Steal This Track: Land LinesBy Josh Johnson | December 31st, 2012 | No Comments »
On the eve of the New Year, with cliffs looming ahead and a year worth leaving behind at our heals, we give you cause to celebrate: two new tracks from Colorado musicians! This week, steal â€śBombastâ€ť from Land Lines.
The beauty of the cello is that its voice sings with the tension of dark rosin dragging across strings. Like other bowed strings, but perhaps more so, itâ€™s a voice that has seen some shit. Itâ€™s not the clear, clean, angelic beauty of Taylor Swift, but the rich, smoky hum of Johnny Cash. And call it a stretch, but this is a metaphor for Land Lines.
Itâ€™s difficult to talk about Land Lines without referencing Matson Jones, as unfair as that may seem. The Fort Collins four-piece was on the rise, not yet realizing its potential pinnacle in popularity, when they disbanded some years back, allowing members to pursue other ambitions. But lucky for us, cellists Martina Grbac and Anna Mascorella and drummer Ross Harada all happened to be in Denver, and their love of playing music together brought them together as Land Lines, essentially Matson Jones sans bassist Matt Regan. But do not be confused: This is not Matson Jones.
Whereas Matson Jones was brilliant at building tension and releasing, Land Lines offer little relief. This is not a criticism; this is the beauty of Land Lines. Like the cello at the heart of their music, Land Line sonority is absolutely gorgeous without denying lifeâ€™s darker sides. Even when the rhythm is a solo shaker, the cello subtly plucked below a single voice, the tension can physically be felt building up, but there may or may not be a release. There may or may not be a happy ending.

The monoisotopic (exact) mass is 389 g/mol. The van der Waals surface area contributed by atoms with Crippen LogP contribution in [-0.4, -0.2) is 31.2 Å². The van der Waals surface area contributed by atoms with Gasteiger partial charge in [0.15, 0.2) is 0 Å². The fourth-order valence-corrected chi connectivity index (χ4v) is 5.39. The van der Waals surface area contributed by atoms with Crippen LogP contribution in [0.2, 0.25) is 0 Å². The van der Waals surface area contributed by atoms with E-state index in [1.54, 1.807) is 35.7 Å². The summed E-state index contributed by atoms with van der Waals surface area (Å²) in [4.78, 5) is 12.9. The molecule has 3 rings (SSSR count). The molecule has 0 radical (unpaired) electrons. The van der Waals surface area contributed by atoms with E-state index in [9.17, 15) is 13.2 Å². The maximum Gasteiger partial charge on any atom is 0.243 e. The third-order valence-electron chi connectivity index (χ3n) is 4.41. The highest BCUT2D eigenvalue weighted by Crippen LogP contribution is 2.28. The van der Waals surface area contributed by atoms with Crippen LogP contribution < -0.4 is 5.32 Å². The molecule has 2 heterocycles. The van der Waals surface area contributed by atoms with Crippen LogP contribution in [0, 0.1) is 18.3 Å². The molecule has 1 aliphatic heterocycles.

On Jan. 5, Land Lines will release its first LP at Mercury CafĂ©. And the album leaves us breathless. Youâ€™d be hard pressed to find better baroque rock anywhere else. Grbac and Mascorella harmonize and weave both cellos and voices so adeptly that though they sometimes almost sound like they are playing two separate songs, but each thread comes together forming a whole. Haradaâ€™s unique style of drumming showcases Land Lineâ€™s expert use of space. Heâ€™s a master of keeping time and utilizes bass kicks, snare rolls, bells, and a host of other percussions to create accent trim rather than creating a hard foundation.
Below, find the album opener, â€śBomb Blast,â€ť for you to steal. The track is a slow, subtle build-up, and the irony is this track does offer a release, but only when it dovetails into the second track, â€śAnniversary.â€ť Youâ€™ll just have to buy the album yourself for that relief.
Please note that downloads offered via Steal This Track are intended to whet your appetite, and are NOT CD-quality recordings. If you want those, please support the artists by buying their music and/or seeing them live.
If youâ€™re a band or musician ready to expose your fresh sounds to the readers of Reverb, email your tracks â€” along with any interesting facts about them, as well as a photo or album art â€” to Steal This Track for consideration.
Josh Johnson is a Denver freelance writer and Reverb contributor. He is also a co-host/co-producer of the Denver podcast Denver Diatribe.